Making Sense of Sorrow: The Nature and Purpose of Grief
Each one of us has experienced grief at least once in our life. Grief, in essence, is a sorrowful process that we may undergo for various reasons: breakup, career loss, death of a loved one, and more. Different people respond to grief in different ways. Some indulge themselves in unhealthy habits such as alcohol-drinking and smoking, while others go through the process of acceptance, regardless of how long it is.
Doreen Hatton, in her book Then Sings My Soul, tackled the concept of grief in a unique perspective. She looked at it from the point of view of a family that is grieving the loss of its patriarch, but at the same time, is willing to understand the side of the person who caused all of its grieving. Here, Doreen Hatton tried to build a connection between grief and forgiveness – how the former can be reduced by the latter. To know more about her book, contact Doreen Hatton on this author website.
For some people, however, grief can be too much of a burden to carry. It can be something so emotionally and mentally destabilizing. At some point, these people may ask, “What is grief for?” “Is there a purpose behind grief?” To try to answer these questions, this article briefly discusses below the nature and purpose of grief to be able to make sense of this sorrowful process.
What is grief?
By definition, grief is a natural response to loss. It is a strong and sorrowful emotion that people feel after experiencing a kind of loss, either of a partner, a job, a family member, or others. Commonly, when a person suffers a loss, the emotions can be overwhelming. They can create deep and poignant distress that can lead to emotional and mental instability. This is precisely what grief looks like – grief is an overwhelming emotion that causes people to feel deeply sorrowful.
As a process, grief is a highly individual experience. Different people grieve differently. There is definitely no proper or improper way to grieve. However people cope with their loss depends on several factors: their personality, coping style, life experience, faith, and more. With that being said, grief is a completely natural feeling.
What are the stages of grief?
Although each person has a different way of grieving, grief has universal stages that apply to people from all walks of life. These stages were first proposed by Elisabeth Kubler-Ross in her 1969 book entitled On Death and Dying. According to her, people go through the five stages of grief when they have experienced a loss. However, these stages do not necessarily occur in order, and are experienced by different people in different lengths of time and with different levels of intensity.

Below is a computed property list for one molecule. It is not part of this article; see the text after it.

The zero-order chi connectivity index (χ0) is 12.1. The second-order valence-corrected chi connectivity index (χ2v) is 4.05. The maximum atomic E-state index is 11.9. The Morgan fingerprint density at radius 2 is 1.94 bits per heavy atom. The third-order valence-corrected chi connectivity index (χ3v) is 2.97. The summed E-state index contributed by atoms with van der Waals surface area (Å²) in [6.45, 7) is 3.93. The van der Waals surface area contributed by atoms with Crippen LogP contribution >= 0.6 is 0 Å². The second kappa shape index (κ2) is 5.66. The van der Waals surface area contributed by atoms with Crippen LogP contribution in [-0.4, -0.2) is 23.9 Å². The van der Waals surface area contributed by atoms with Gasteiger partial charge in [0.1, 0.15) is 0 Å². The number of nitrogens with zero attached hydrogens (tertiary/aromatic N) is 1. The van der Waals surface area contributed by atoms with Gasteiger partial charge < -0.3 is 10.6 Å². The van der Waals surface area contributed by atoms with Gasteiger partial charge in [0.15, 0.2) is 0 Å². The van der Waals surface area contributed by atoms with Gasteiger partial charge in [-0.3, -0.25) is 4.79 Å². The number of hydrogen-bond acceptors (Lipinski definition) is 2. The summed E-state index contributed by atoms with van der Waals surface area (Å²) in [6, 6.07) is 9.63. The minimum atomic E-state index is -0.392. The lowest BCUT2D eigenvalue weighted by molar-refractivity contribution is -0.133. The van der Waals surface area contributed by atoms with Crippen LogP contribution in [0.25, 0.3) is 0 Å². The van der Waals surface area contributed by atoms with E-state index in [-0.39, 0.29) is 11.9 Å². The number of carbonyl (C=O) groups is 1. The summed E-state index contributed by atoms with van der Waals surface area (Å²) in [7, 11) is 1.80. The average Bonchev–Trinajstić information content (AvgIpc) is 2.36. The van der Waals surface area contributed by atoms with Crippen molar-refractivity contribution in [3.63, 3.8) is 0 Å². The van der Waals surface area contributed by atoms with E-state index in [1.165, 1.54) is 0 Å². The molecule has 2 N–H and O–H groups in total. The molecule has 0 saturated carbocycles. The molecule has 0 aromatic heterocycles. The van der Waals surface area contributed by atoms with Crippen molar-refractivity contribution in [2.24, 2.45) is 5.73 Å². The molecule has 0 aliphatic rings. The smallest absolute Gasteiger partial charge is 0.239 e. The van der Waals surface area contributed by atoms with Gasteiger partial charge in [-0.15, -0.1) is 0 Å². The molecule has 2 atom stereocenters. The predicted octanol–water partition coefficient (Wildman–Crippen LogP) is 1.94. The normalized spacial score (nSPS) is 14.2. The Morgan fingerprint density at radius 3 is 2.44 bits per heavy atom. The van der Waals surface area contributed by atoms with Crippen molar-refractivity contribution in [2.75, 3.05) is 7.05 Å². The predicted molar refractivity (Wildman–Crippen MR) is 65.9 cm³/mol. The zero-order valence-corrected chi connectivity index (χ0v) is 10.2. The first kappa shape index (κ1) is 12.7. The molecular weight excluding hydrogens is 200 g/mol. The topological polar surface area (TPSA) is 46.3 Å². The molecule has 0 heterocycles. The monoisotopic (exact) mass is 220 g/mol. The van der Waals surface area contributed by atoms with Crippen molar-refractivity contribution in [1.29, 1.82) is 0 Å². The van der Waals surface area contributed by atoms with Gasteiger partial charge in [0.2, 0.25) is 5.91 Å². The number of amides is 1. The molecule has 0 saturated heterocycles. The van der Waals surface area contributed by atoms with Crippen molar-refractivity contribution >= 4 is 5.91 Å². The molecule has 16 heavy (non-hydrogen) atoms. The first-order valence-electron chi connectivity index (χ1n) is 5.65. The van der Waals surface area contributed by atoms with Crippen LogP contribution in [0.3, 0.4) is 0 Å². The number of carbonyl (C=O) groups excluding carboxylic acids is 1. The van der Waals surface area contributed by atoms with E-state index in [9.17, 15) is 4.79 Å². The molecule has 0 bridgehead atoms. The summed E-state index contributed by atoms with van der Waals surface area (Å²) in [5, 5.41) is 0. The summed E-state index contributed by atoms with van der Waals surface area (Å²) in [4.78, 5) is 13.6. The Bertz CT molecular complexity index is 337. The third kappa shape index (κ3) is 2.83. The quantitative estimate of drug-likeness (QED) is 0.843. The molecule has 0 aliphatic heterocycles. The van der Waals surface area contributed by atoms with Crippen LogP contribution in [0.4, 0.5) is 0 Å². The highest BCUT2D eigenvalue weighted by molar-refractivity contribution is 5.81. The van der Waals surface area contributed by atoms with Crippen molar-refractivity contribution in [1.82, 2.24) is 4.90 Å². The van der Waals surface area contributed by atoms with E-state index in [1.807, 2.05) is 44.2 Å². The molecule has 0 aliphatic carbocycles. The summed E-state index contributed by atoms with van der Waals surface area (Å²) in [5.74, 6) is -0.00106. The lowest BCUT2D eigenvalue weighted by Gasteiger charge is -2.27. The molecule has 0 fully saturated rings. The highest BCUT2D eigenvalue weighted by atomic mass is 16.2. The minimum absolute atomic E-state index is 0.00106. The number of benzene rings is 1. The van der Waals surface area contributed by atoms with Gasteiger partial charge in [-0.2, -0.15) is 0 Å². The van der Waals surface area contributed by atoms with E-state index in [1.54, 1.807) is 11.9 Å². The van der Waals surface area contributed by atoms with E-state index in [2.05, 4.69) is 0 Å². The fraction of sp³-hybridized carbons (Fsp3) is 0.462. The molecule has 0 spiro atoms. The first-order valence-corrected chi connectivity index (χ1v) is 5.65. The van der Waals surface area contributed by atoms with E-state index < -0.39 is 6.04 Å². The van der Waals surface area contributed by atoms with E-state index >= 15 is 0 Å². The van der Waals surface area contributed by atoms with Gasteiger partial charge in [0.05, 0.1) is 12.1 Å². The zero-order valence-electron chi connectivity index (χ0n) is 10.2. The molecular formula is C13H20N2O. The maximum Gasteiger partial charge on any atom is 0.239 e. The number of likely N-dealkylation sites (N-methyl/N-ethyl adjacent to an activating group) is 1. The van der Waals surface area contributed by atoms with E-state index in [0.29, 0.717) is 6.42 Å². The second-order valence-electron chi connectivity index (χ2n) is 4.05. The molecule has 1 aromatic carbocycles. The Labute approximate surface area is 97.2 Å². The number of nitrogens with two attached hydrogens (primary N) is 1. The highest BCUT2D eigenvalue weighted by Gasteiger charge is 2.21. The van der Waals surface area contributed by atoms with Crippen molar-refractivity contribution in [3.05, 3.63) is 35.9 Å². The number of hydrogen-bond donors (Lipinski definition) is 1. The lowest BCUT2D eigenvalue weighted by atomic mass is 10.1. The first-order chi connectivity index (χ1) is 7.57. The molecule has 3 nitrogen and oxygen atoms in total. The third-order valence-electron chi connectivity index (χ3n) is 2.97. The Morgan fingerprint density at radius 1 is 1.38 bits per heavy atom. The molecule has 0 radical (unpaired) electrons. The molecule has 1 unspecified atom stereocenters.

Here are the five stages of grief according to Elisabeth Kubler-Ross:
- Denial – This involves having a state of disbelief and numbed feelings.
- Anger – This involves having extreme feelings of anger and thinking that life is unfair.
- Bargaining – This involves regretting and thinking of the “what ifs”.
- Depression – This involves feeling of hopelessness and lack of reason to continue on.
- Acceptance – This involves the gradual acceptance of the loss and the new way of life that it has afforded.
What is the purpose of grief?
Grief is a deeply sorrowful feeling. It is a process that no one wants to ever go through. However, grief is actually a necessary emotion and process that people need to feel and undergo. The ultimate purpose of grief is simple: it allows you to go beyond your initial reaction to your loss.
When you experience a loss, you go through a lot of pain. You feel extreme sadness and sorrow. By grieving, however, you are allowing yourself to feel everything – the pain, sadness, and sorrow – temporarily so you can eventually move past it. To put it differently, grieving is like a journey that leads you to a place where you can live with the reality of your loss in a healthy way. It gives you the opportunity to confront your emotions, and to adapt to them.
Overall, the main purpose of grief is to help us recognize the fact that in life, nothing is permanent – we are all bound to lose everything, even those that are most precious to us. Grieving helps us to be able to live with this reality of losing. However, more than anything, the most reason behind grief is that by grieving, we learn that even in our most painful days, there is hope. Life continues no matter what happens. In our journey through life, grieving is inevitable and necessary. No matter how difficult or sorrowful the process is, for all of its reasons, there is a sense in grieving.